Friday Harbor Film Festival will be honoring long time Orca researcher Ken Balcomb as our “Local Hero” at the Sunday night award ceremony, along with awarding the “Audience Choice” for favorite film of the entire event followed by a special screening of that film. (Friday Harbor Film Festival)
What may make this award special for him is that two of the films in the festival, Blackfish and Keiko – The Untold Story of the Star of Free Willy, illustrate the profound changes we have made in our understanding of these animals, and much of that can be traced back to his work.

Thirty-seven Years of Research
For almost four decades, the Center for Whale Research (CWR) has conducted an annual photo-identification study of the Southern Resident Killer Whale population that frequents the inland waters of Washington State and lower British Columbia.
Since their initiation, these studies have provided unprecedented baseline information on population dynamics and demography, social structure, and individual life histories. More is known, in fact, about this population of killer whales than about any other group of marine mammals in the world.

Today our mission remains the same: to conduct benign studies of regional killer whales (orcas) for the purpose of conserving populations and informing both the government and the public of their ecosystem needs.
CWR is a non-profit [IRS 501(c)(3)] corporation registered with the Attorney General in Washington State. CWR funding historically has come from government contracts, other non-profit organizations, and charitable public contributions. Like many organizations these days, CWR is faced with government funding cutbacks. As our funding from government agencies declines each year, we must look to the public for more support. In 2013, we face dramatic reductions in our funding. This change may seriously effect our ability to monitor and protect not only the endangered Southern Resident Killer Whales, but all killer whales in this area. We need your support, now more than ever.

Orca Whale Killed by Explosives – Will NOAA’s Scandal Beleaguered Office of Law Enforcement Do Anything?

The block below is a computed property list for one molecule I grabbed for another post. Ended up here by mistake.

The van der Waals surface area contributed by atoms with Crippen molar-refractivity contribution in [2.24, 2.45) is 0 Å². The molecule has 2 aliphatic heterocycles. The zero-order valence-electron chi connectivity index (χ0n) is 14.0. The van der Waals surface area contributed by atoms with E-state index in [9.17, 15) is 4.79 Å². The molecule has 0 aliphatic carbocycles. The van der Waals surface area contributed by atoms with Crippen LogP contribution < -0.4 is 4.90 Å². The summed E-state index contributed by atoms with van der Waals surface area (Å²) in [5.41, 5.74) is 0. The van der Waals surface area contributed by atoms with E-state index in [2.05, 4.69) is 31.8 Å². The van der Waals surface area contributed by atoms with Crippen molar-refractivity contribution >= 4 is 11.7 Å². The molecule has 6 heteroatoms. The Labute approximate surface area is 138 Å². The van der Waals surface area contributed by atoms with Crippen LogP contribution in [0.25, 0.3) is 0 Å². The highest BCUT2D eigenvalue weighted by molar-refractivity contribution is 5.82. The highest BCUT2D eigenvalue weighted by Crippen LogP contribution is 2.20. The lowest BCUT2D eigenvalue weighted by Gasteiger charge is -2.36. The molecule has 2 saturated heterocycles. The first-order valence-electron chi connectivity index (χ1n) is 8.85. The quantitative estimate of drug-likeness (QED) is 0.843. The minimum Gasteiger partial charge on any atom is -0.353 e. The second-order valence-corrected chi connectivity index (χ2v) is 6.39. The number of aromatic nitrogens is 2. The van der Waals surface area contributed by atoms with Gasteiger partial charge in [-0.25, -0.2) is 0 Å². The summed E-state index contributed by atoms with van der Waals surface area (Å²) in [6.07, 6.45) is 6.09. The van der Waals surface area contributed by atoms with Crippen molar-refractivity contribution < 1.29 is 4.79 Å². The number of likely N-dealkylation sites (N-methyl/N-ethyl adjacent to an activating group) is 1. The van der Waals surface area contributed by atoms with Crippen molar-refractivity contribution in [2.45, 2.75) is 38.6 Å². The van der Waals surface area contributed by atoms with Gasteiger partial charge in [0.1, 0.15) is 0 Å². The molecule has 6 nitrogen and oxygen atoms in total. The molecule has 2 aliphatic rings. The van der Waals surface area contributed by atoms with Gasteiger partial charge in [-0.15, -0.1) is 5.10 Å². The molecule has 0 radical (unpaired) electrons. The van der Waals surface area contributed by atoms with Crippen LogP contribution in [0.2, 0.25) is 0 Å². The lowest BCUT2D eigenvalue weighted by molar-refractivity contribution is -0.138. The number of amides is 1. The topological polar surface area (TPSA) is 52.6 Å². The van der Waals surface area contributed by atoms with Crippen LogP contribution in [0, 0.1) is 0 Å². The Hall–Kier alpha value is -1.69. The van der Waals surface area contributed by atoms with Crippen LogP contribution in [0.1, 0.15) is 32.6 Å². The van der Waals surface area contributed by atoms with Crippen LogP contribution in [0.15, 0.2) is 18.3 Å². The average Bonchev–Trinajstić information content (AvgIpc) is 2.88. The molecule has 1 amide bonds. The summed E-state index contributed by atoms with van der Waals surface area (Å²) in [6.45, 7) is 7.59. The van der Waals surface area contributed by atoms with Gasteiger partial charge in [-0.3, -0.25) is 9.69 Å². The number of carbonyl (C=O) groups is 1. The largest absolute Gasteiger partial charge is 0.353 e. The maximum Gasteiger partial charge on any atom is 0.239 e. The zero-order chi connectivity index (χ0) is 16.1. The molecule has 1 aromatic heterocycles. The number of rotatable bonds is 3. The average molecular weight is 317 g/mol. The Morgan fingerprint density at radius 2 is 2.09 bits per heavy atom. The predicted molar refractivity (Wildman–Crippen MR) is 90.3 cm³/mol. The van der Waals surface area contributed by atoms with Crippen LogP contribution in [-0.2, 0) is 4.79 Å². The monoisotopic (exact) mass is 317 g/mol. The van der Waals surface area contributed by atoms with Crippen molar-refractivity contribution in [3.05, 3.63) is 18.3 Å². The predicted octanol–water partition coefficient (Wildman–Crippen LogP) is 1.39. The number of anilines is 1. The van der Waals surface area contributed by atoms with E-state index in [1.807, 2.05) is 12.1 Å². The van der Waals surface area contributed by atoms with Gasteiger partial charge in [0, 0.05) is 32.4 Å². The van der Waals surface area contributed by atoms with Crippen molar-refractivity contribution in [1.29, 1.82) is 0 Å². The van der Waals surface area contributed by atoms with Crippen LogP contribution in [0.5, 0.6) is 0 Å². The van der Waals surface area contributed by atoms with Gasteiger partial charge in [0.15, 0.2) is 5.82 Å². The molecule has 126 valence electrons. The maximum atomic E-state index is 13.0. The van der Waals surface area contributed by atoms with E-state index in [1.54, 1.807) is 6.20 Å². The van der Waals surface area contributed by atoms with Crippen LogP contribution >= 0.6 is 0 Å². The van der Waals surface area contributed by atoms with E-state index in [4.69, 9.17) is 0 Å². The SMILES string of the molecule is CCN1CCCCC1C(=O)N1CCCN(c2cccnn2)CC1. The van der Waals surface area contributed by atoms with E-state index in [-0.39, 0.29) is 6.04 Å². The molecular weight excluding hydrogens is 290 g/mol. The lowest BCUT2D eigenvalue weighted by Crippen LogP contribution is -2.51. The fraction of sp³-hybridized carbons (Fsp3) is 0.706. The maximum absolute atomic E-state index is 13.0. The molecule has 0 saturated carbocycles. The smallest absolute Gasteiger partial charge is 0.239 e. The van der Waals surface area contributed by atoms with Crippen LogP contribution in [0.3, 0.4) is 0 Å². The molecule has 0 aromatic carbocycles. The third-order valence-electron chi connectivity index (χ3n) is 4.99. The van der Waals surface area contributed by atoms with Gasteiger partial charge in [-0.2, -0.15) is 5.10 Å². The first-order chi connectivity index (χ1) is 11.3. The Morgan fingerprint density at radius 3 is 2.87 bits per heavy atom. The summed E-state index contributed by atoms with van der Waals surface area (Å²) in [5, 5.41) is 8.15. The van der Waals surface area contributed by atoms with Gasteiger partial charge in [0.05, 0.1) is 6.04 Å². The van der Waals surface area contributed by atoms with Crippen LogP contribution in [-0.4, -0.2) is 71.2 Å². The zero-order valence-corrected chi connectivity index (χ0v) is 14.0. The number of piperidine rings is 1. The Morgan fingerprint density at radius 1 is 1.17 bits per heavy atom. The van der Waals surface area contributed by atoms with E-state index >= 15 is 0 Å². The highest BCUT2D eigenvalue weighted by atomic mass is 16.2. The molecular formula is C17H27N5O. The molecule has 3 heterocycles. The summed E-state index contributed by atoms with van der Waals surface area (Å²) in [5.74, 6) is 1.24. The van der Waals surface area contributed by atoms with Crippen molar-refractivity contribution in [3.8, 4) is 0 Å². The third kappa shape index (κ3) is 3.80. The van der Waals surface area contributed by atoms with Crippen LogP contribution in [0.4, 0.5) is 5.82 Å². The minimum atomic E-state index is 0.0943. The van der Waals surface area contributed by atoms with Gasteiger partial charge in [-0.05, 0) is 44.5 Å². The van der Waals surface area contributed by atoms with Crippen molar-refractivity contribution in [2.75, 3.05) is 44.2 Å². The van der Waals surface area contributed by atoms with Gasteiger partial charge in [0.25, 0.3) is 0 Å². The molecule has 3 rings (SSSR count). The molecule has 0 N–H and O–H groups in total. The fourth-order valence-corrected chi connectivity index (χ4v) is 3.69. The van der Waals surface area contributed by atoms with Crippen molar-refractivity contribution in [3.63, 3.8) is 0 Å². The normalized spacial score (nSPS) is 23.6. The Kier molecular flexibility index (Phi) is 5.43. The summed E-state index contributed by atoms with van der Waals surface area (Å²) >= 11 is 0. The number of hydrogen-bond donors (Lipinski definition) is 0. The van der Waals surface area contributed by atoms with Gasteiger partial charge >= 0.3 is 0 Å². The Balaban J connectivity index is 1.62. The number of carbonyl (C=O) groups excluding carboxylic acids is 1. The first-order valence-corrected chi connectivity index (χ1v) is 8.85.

An endangered Southern Resident Orca, L112 (“Victoria”), was found on the shores of Long Beach, Washington State on February 11 , 2012. (See Orca Killed by Blast for more background information).

L112 with big brother L106 (Photo by Ken Balcomb on September 11, 2011)

Ken Balcomb, senior scientist at the Center for Whale Research has been actively pressing to determine the source of the explosion that caused her death before the trail of accountability can be obliterated:
“The final results of analysis of her tissues and fluids found in her cranium may take some time”, he writes, “but it is important to note that ALL of the expert observations of her bloody and bruised carcass, and her head, concluded that there is strong evidence of near instantaneous lethal destruction of tissues, mostly on one side, consistent with blast trauma, as already reported. Her death was undoubtedly caused by humans, and we have to look for the source of the blast.”
“I have asked the Law Enforcement division of the National Marine Fisheries Service (NMFS) to investigate so that there will be a clear set of rules concerning withholding, filtering, or losing evidence in this case.”
And finally, the National Oceanic and Atmospheric Administration’s Office of Law Enforcement (NOAA OLE) has launched an investigation. Vicki Nomura is heading the effort.  “The toughest part of conducting an investigation like that is proving the actual violation. When you have a dead marine mammal there’s very little information.”
Of course it does not help that there was a two month delay, and that this response came only after considerable pressure by Balcomb, the media, and the public.
Congressman Sherrod Brown & NOAA party boat

Worse is the fact that NOAA’s law enforcement is under current investigation by the Senate for misappropriations of funds and of turning an ill begotten boat into a “party boat’.  There has been a lack of transparency and accountability in the investigation that has shaken up that office.

Feb 20th 2012, New York Daily News: [Congressman] Tierney also pressed Bryson with questions about the misuse of the fund by NOAA’s Seattle Office of Law Enforcement, which drew $300,787 from the fund in 2008 to acquire a 35-foot luxury cabin boat with flat screen TV and built-in bar for undercover operations — then used it mostly for pleasure cruising in Puget Sound by law enforcement officials, friends and family, the Inspector General found.
NOAA conceded that the purchase violated the “spirit” of federal procurement law; The Inspector General’s report described the events as involving “misconduct.”
Tierney and U.S. Sen. Scott Brown, who separately obtained and released the IG’s report last week under the Freedom of Information Act, characterized the transaction as filled with improprieties, dishonesty and corruption.

March 8th:  At a budget hearing yesterday before the Senate Subcommittee on Commerce, Science and Transportation, NOAA Administrator Jane Lubchenco was asked about the boat scandal in Seattle, but except for describing herself as “appalled” to learn about the episode, she provided no details.